New Gear: Sigma's Redesigned DP Quattro Compact Cameras With APS-C Sensors

Sigma's powerful compacts get a total makeover, inside and out

Sigma Quattro DP2 Camera

Sigma Quattro DP2 Camera

Sigma's DP-series cameras have always been slightly strange birds. Now, Sigma has redesigned the bodies and cranked up the imaging power to make them even more intriguing.

The heart of the DP series has always been the APS-C Foveon sensor, but Sigma has switched it up a bit in the new cameras. It still uses three layers, but this time the resolution is staggered rather than distributed equally. The top layer is now responsible for 19.6-megapixels, while the bottom two handle 4.9-megapixels each. As a result, Sigma claims the camera will retain its very impressive color reproduction (always a DP strong suit) and speed up its overall performance (one of the Foveon's biggest weaknesses).

Also in its favor is a whole heap of extra processing power, which is required to mash all of that captured data together. So, for output, you can get a typical 19.6-megapixel JPEG, an enhanced 39-megapixel JPEG or a 14-bit raw file that includes all the image data.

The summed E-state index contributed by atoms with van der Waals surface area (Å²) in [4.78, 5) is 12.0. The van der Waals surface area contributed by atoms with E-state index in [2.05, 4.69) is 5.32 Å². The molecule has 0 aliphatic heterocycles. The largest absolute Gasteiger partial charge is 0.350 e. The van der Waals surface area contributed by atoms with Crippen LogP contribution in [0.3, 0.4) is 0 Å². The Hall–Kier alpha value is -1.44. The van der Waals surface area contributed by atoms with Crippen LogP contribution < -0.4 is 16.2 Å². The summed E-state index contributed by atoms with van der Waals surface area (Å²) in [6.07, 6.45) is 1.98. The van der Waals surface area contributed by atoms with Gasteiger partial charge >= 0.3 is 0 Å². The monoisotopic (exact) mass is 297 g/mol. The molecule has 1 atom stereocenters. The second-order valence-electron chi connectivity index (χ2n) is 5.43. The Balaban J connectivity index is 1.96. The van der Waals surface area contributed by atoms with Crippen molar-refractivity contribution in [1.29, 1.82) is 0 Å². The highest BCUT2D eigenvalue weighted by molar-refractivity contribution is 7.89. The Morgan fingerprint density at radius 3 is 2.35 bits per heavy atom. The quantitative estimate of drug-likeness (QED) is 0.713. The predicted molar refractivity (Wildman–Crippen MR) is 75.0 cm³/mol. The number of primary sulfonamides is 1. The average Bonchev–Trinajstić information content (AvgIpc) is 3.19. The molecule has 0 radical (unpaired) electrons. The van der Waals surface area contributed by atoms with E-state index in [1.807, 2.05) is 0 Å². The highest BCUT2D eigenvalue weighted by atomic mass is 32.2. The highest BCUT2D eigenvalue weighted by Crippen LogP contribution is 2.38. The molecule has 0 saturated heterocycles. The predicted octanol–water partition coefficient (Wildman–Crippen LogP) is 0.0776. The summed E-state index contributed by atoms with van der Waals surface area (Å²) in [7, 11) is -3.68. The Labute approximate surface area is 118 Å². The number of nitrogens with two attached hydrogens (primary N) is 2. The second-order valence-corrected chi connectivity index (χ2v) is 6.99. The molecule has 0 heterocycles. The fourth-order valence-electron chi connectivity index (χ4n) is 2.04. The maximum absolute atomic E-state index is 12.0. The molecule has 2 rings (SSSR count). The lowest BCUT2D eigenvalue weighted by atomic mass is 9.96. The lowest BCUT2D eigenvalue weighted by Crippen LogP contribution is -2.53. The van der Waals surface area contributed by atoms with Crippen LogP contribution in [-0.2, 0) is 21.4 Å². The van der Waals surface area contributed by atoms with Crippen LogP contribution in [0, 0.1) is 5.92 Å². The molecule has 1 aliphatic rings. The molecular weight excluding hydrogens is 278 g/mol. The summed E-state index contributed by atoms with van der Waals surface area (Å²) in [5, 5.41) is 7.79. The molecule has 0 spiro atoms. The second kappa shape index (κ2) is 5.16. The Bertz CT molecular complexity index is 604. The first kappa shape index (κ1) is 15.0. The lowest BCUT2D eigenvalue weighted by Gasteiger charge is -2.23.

As for lens options, they haven't actually changed at all from the previous Merrill versions. The DP1 Quattro (previous version) has a fixed 19mm lens (28mm equivalent), while the DP2 Quattro (previous version) has a 30mm lens (45mm equivalent). The DP3 (previous version) still has that fixed 45mm lens, giving it a 75mm equivalent and making it a compact portrait machine.

Aside from the sensor, the other big story here is the new body shape. Previous DP cameras had a very traditional, boxy look that wasn't out of the ordinary. The new DP Quattro cameras, however, look dramatically different. The body of the camera has been reduced in size, while the grip has been pronounced. It makes the lens look rather huge and almost gives it an exaggerated smartphone look. I haven't seen it in person yet, so I'll reserve my judgment until then, but I'm really curious to see how it handles. After all, more grip is usually a good thing for someone with big hands like myself.

I've always seen the DP-series as a bit of an underdog, so I'm glad to see that it's still going strong. With boosted speed and even better image quality, they have the potential to be really impressive. We'll bring you hands-on impressions as soon as we have one available.

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